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Waves – Tides & Current | CSS General Science Notes

Waves - Tides & Current | CSS General Science Notes
Written by Shahzad F. Malik

Waves – Tides & Current
CSS General Science Notes

Waves

The winds cause waves on the surface of the ocean (and on lakes). The wind transfers some of its energy to the water, through friction between the air molecules and the water molecules. Stronger winds (like storm surges) cause larger waves.

Tides

Tides are periodic rises and falls of large bodies of water. Tides are caused by the gravitational interaction between the Earth and the Moon. The gravitational attraction of the moon causes the oceans to bulge out in the direction of the moon. Another bulge occurs on the opposite side, since the Earth is also being pulled toward the moon (and away from the water on the far side). Since the earth is rotating while this is happening, two tides occur each day. Isaac Newton was the first person to explain tides scientifically.

The Sun’s Interaction with the Tides

Spring tides are especially strong tides (they do not have anything to do with the season spring). They occur when the Earth, the Sun, and the Moon are in a line. The gravitational forces of the Moon and the Sun both contribute to the tides. Spring tides occur during the full moon and the new moon.

The Proxigean Spring Tide is a rare, unusually high tide. This very high tide occurs when the moon is both unusually close to the Earth (at its closest perigee, called the proxigee) and in the New Moon phase (when the Moon is between the Sun and the Earth). The proxigean spring tide occurs at most once every 1.5 years.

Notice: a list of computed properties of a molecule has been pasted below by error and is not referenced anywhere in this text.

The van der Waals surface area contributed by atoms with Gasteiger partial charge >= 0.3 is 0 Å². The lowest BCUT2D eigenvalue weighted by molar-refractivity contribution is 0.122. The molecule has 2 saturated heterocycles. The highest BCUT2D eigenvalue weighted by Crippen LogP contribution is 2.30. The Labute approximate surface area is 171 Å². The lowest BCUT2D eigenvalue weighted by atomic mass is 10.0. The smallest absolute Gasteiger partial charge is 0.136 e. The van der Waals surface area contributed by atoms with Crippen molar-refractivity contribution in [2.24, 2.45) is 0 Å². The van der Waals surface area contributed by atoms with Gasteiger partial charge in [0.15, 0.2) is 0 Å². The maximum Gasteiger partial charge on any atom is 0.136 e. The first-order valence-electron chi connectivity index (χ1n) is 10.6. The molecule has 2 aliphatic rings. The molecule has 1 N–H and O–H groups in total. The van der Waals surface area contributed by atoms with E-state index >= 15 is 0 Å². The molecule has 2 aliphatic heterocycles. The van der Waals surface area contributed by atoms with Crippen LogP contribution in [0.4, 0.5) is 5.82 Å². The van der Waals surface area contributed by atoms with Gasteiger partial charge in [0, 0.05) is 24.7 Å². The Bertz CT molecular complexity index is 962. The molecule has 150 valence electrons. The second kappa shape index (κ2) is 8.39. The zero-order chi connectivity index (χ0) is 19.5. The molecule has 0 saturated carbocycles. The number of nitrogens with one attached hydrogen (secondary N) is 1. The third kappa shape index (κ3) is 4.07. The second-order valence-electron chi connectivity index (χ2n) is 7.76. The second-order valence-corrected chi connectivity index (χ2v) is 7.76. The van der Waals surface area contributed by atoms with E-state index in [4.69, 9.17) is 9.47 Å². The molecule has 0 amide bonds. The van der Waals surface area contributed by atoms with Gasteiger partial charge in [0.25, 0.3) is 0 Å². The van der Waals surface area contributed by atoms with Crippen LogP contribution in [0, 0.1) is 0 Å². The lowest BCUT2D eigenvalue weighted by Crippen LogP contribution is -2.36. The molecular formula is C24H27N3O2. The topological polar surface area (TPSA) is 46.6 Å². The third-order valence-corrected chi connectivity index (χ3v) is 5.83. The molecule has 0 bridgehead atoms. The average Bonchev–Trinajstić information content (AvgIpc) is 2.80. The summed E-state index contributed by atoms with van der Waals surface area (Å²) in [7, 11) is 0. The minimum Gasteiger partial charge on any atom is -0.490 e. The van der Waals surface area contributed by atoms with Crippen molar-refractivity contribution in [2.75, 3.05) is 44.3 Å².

Neap tides are especially weak tides. They occur when the gravitational forces of the Moon and the Sun are perpendicular to one another (with respect to the Earth). Neap tides occur during quarter moons.

An Ocean Current

An ocean current is a continuous, directed movement of ocean water generated by the forces acting upon this mean flow. Such as breaking waves, wind, Coriolis effect, cabbeling, temperature and salinity differences and tides caused by the gravitational pull of the Moon and the Sun

Ocean currents can flow for great distances, and together they create the great flow of the global conveyor belt which plays a dominant part in determining the climate of many of the Earth’s regions. Perhaps the most striking example is the Gulf Stream, which makes northwest Europe much more temperate than any other region at the same latitude. Another example is Lima, Peru, where the climate is cooler (sub-tropical) than the tropical latitudes in which the area is located, due to the effect of the Humboldt Current.


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About the author

Shahzad F. Malik

Shahzad Faisal Malik is the administrator of CSSTimes.pk and is responsible for managing the content, design, and overall direction of the blog. He has a strong background in Competitive Exams and is passionate and sharing information with others.
Shahzad Faisal Malik has worked as a Graphic Designer/Content Creator at CSSTimes in the past. In his free time, Shahzad Faisal Malik enjoys watching Cricket, writing blogs for different websites and is always on the lookout for new and interesting content to share with the readers of this website.
As the website administrator, Shahzad Faisal Malik is dedicated to providing high-quality content and fostering a welcoming and engaging community for readers. He looks forward to connecting with readers and hearing their thoughts and feedback on the website.

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